Popular Science Mo?7fhIy
��Afraid of Fire? Then Cany a Pocket Fire -Escape
THE traveling man comes in for full consideration from the inventors and experimenters of the day. Whether it is because he is so ubiquitous, or because he is such a necessary evil, something new is constantly being placed on the market for his convenience or to protect him from danger. This time it is a pocket fire-escape. With it he can get out of a burning hotel or other building before the swiftest fireman can get a chance to make a noble and spectacular rescue.
All that he has to do is to open his suitcase, take out the 1 aluminum box that look like a soap-box, open it and attach the end of the coiled steel wire cable to any available hook or loop it around the bed-post or other piece of heavy fur- niture, fasten around his body the strap and "seat" arrange- ment which is part of the device, and then hop out of the window. The casing containing the steel cable is provided with an indicator on which is clearly marked the weights which the cable will sustain. This indicator is connected with a control which adjusts the mechanism in such a way that the rate of descerft is governed by the weight sustained. For instance if a man weighs two hundred pounds, he turns the indicator until it points to that number and his drop is no faster than it would be if he weighed only one hundred pounds and turned the indi- cator to one hundred. In this way the shock of a sudden drop is avoided, although you can go down twenty stories in one minute. The limit of the carrying capacity of a one hundred and fifteen-foot cable is two hundred pounds, but another size is manu- factured which will sustain four hundred pounds.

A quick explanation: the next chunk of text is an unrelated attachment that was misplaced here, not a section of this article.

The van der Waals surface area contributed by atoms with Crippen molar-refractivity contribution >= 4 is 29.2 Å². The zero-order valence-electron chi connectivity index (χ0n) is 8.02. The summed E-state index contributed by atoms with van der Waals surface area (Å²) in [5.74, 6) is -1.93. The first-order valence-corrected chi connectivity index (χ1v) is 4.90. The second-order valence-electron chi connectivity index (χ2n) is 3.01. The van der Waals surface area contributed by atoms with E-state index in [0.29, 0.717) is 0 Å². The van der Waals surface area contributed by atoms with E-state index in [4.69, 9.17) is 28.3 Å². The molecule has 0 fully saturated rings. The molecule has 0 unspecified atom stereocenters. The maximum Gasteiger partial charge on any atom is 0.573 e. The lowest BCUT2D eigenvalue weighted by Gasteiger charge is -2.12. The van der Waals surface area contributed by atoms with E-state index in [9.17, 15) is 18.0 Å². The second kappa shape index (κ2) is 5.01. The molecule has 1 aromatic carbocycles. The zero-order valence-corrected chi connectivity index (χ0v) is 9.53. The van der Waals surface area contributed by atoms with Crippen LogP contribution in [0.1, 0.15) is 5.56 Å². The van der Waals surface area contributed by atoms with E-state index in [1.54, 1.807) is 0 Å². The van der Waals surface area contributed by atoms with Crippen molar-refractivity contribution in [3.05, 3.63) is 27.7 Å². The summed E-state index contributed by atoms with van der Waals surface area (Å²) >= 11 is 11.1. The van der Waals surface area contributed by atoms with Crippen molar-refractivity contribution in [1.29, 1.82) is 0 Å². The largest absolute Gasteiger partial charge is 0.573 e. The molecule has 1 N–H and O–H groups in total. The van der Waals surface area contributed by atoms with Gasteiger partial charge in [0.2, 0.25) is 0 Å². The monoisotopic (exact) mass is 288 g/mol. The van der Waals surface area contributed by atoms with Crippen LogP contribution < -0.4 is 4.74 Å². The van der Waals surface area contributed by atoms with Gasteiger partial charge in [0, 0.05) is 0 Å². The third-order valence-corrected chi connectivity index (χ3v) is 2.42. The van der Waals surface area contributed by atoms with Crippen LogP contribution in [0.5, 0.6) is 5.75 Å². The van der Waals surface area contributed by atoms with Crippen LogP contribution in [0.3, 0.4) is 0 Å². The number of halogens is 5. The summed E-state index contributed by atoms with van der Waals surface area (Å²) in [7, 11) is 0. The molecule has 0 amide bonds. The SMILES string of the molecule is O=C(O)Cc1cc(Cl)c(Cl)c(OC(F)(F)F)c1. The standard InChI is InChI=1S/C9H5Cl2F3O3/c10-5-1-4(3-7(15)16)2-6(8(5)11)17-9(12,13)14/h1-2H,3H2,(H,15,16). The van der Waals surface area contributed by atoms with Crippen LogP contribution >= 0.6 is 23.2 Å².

You can go down over the porch or from a steep roof, and if you should become un- conscious from fright you are still safe. Besides being of value to the traveler, it would seem to be a convenience to firemen, also. Even children can use it.
���The device consists of a coiled steel wire cable and a strap and seat arrangement. The rate of descent is governed by the weight of the person
��How a Whale Fought a Submarine and Sank Her
THE vessel "IT'. 5." was recently sunk by a submarine without warning and within sight of the coast-line of Florida. The vessel was damaged so badly that it sank within ten minutes, its crew barely escaping with their lives. A monster whale on coming to the surface, came up against the sharp keel of the vessel, and it must have received a disagreeable cut, for it im- mediately attacked the boat and with one whack of its tail stove a large hole in the vessel's bottom. The water filled the boat to its deck in less than ten minutes and it went to the bottom almost immediately.
While this matter cannot be directly traced to any warring nation, it is possible that the whale learned its bad habits from the manner in which other neutral vessels have been sunk in the last few vears.